Reviewing “Reviewing Top 10 DRGs…”

April 22nd, 2013 / By Ron Mills, PhD

For the Record magazine recently posted an article, “Reviewing Top 10 DRGs, Codes, Insufficient for ICD-10 Prep,” by Valerie Rinkle. AHIMA linked to it from one of their recent emails, so many of you may have already seen it.

The article accurately reflects the current ICD-10 zeitgeist—everyone is concerned about the financial impact of the coming transition to ICD-10—and since 3M also sells the kind of comprehensive analysis it recommends, I ought to be like, “Right on! Go for it!” But I have some reservations that get in the way, so I figure I can share them with you and you can draw your own conclusions.

I quite agree that it is insufficient to “pull the top 10 … DRGs or ICD-9 codes for revenue and volume” and look there for potential trouble. Assuming payers intend, like CMS does, to play by ICD-9 rules until there is enough real ICD-10 data to start making use of its better discrimination, then reimbursement shifts only occur in places where ICD-9 makes distinctions that ICD-10 doesn’t. There are only about thirty of those with significant volume—the top ten of which I discussed here a few months ago. So, while pulling the top 10 DRGs might not help, pulling the top 10 DRG shifts may be enough to see where you stand.

Though if you can afford it, by all means plunk for the full analytics and modeling treatment. After all, the payers with whom you negotiate may have done so—though judging from the methodologies I’ve seen in their RFPs, I’d bet that what they think they know is just as likely to hurt them as you. Besides, (the elephant in the room no one talks about) every model’s conclusions, no matter how good the model, will be swamped by coding uncertainty. How accurate will your coders be?

I can’t really argue with the article’s assertion that “Numerous payers have acknowledged that they intend to process ICD-10 claims by applying the reimbursement maps and then grouping the codes from the maps,” assuming that “numerous” means “maybe more than one.” CMS, 3M, and AHIMA, among others, have been recommending for years that payers convert their systems to process ICD-10 directly. Nearly all of the ones I’ve talked to did so—and that was before they were given an extra year to get ready.

Payment systems based on current version MS-DRGs or APR-DRGs would not need to map—version 32 groupers will process ICD-10 directly. For payment systems based on earlier versions of DRGs that will not be converted to ICD-10, 3M has for years included a “Codemapper” component in its groupers, so that users can code in the current version of the coding system, but still use an older grouper. Come October 2014, Codemapper will be able to convert version 32 ICD-10 to version 31 ICD-9 and then apply its usual 9-to-9 rules to get back to any old grouper still in use. Some grouper vendors license this utility from 3M, others create their own. So in this case there is a discoverable map involved—you merely have to ask your payer to elicit it from the software, or buy the software and discover it yourself. Good luck (and by the way, the financial shifts will still be confined to those areas where ICD-9 makes distinctions that ICD-10 no longer does).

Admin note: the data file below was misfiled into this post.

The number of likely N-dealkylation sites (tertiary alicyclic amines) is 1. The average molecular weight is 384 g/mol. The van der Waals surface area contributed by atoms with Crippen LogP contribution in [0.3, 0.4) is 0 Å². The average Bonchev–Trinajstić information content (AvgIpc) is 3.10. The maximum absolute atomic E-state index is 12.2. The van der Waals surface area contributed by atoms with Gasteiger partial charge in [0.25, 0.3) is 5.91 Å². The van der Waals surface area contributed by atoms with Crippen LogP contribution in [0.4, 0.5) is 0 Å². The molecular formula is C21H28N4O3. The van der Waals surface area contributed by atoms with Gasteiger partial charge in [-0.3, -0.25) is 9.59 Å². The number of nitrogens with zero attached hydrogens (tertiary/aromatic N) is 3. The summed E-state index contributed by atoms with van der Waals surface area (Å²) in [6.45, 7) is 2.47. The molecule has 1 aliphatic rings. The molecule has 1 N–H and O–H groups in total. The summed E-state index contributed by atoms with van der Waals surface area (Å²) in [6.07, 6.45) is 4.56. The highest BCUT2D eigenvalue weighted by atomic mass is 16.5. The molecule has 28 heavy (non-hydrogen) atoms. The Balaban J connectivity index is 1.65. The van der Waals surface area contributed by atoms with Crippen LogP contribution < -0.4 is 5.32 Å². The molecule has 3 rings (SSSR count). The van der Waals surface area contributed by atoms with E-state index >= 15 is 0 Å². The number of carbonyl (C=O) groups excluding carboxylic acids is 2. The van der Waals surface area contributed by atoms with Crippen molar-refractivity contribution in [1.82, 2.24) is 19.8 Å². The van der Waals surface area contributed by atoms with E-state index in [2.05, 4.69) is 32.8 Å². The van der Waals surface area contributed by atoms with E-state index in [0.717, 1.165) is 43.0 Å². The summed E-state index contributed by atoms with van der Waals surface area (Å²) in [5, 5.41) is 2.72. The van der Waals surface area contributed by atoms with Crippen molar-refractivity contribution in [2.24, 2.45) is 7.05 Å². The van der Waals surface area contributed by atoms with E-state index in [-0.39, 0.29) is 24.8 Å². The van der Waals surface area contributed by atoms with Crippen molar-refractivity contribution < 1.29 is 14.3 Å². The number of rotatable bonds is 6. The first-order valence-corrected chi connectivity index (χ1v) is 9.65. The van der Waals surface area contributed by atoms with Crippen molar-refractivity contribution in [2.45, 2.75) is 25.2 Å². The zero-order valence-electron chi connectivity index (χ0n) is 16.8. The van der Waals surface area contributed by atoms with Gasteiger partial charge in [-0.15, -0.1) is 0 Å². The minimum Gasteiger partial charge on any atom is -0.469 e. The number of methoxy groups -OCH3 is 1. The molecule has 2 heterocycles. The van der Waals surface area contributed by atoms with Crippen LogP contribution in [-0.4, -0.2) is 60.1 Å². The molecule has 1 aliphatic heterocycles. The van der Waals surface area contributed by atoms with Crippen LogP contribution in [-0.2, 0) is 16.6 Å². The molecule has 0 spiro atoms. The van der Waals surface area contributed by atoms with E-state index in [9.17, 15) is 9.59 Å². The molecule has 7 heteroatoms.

For those of you still intent on full frontal financial forecasting, I’ll finish by focusing on one sentence that I completely agree with—as long as I get to define its terms my way:

“To better isolate the areas of greatest risk requires a tool that can apply the general equivalence mapping (GEM) translation maps taking the ICD-9 codes to their ICD-10 code options and the reimbursement maps that show how payers will likely process the ICD-10 codes.”

With respect to “taking ICD-9 codes to their ICD-10 code options,” translation must be of records, not just individual codes. A correctly coded ICD-9 record tells a story and it is that story that a payment system (especially DRGs) evaluates. Effective translation must produce an ICD-10 record that tells the same story. Analysis of single codes out of context produces nonsense. Further, as I have argued elsewhere, it takes a lot of programming beyond the GEMs to turn a correctly coded ICD-9 inpatient record into a plausible correctly coded ICD-10 equivalent. The best way to do it is to have your coders dual code a few thousand discharges. (This has the side benefit that your analysis now includes an estimate of coder variability.) But if dual coding is too expensive and you have to use software, have your coders scrutinize its performance carefully—the accuracy of the model’s predictions depends critically on how well it preserves the story in the codes.

Finally, I take “reimbursement maps” to mean “pricing logic.” You have to know how a payer will process ICD-10 coded records. That logic may be expressed as a ICD-10 to ICD-9 map, though more likely it will be expressed directly in ICD-10 as a list or a definitions manual or only in software, such as the ICD-10 APR-DRG grouper. In any case, your impact analysis will need to know the pricing logic. To get it, you should be pestering your payers, who in turn should be pestering their vendors. 3M realized this years ago, and so has ICD-10 versions of all its relevant products in the pipeline.

The ICD-10 Financial Impact Analysis market is open for business. There are “solutions” available for every level of budget and concern. Please be a careful shopper.

Ron Mills is a Software Architect for the Clinical & Economic Research department of 3M Health Information Systems.